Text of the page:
Kachinski v. Workmen's Comp[.] Appeal B[d.] (Vepco Constr[.] Co.), ․ 532 A.2d 374, 380 ( [Pa.] 1987). Pursuant to Section 306(b)(2) of the [Act], an employer may establish its entitlement to a suspension or modification by either referring a claimant to an available position as required by Kachinski or ‘establish[ing a claimant's] ‘earning power’ through expert opinion evidence including job listings with employment agencies, agencies of the Department of Labor and Industry, and advertisements in a claimant's usual area of employment.' South Hills Health Sys[.] v. Workers' [Comp.] Appeal [Bd.] (Kiefer), 806 A.2d 962, 966 (Pa.Cmwlth.2002).
City of Pittsburgh v. Workers' Comp. Appeal Bd. (Robinson), 4 A.3d 1130, 1134 (Pa.Cmwlth.2010), aff'd, 67 A.3d 1194 (Pa.2013) (footnote omitted). “The burden of proof then shifts to the claimant to demonstrate that he responded to the job offer in good faith. If the claimant does not exercise good faith, then his benefits can be modified.” Bey v. Workers' Comp. Appeal Bd. (Ford Electronics), 801 A.2d 661, 666 (Pa.Cmwlth.2002) (citation omitted).
In the instant case, Alexander Kandabarow, M.D. (Dr. Kandabarow) performed an independent medical examination (IME) of Claimant. As a result thereof, Dr. Kandabarow testified that he “felt that [Claimant] was capable of work and [Dr. Kandabarow] filled out an estimated physical capacities worksheet, and [he] also reviewed a DVD of employment that was offered with [Employer] for [Claimant] and [he] felt that [Claimant] was capable of performing the employment as [portrayed] on the DVD.” Reproduced Record (R.R.) at 329a.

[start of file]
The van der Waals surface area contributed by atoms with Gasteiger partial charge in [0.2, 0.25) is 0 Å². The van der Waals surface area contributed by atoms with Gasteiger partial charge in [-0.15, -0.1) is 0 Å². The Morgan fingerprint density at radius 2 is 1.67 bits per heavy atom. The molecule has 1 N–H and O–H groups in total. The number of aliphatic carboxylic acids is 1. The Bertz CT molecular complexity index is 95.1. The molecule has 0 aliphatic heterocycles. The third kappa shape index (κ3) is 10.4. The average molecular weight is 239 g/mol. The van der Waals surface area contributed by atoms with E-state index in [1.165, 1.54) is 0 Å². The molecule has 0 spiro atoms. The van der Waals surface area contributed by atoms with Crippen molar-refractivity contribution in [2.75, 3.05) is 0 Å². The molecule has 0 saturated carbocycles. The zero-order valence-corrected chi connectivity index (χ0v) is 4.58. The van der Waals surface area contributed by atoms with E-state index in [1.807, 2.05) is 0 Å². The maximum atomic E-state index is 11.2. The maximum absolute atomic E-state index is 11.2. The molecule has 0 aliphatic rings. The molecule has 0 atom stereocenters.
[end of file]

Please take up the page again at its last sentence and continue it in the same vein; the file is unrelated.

Upon reviewing Dr. Kandabarow's IME, Employer's Service Shop Supervisor Steve Wilbert (Wilbert) offered Claimant a modified mechanical specialist position. Claimant asserts that because Wilbert testified that the offered job required additional, more physically-strenuous duties than portrayed on the DVD, it was not the job Dr. Kandabarow approved. However, Wilbert clarified that Claimant would not be asked to do anything outside of his weight limitations. See R.R. at 299a. Further, when Dr. Kandabarow was specifically asked whether Claimant could perform duties not depicted on the DVD but that were within Dr. Kandabarow's physical capacity recommendations, Dr. Kandabarow responded: “Yes.” R.R. at 340a. Claimant further maintains that because Wilbert testified that the offered job required repetitive motions, it was not within Claimant's restrictions. However, both Dr. Kandabarow and Claimant's treating physician, Thomas Kramer, M.D. (Dr. Kramer) testified that although Claimant could not do repetitive motions with his left hand, he could do so with his right hand which is his dominant hand. R.R. at 334a, 361a–362a (emphasis added). Because Dr. Kandabarow testified that Claimant could perform the modified position offered to Claimant, and Wilbert related that such a position was offered to Claimant,4 Employer met its burden of proving that it is entitled to have Claimant's WC benefits suspended.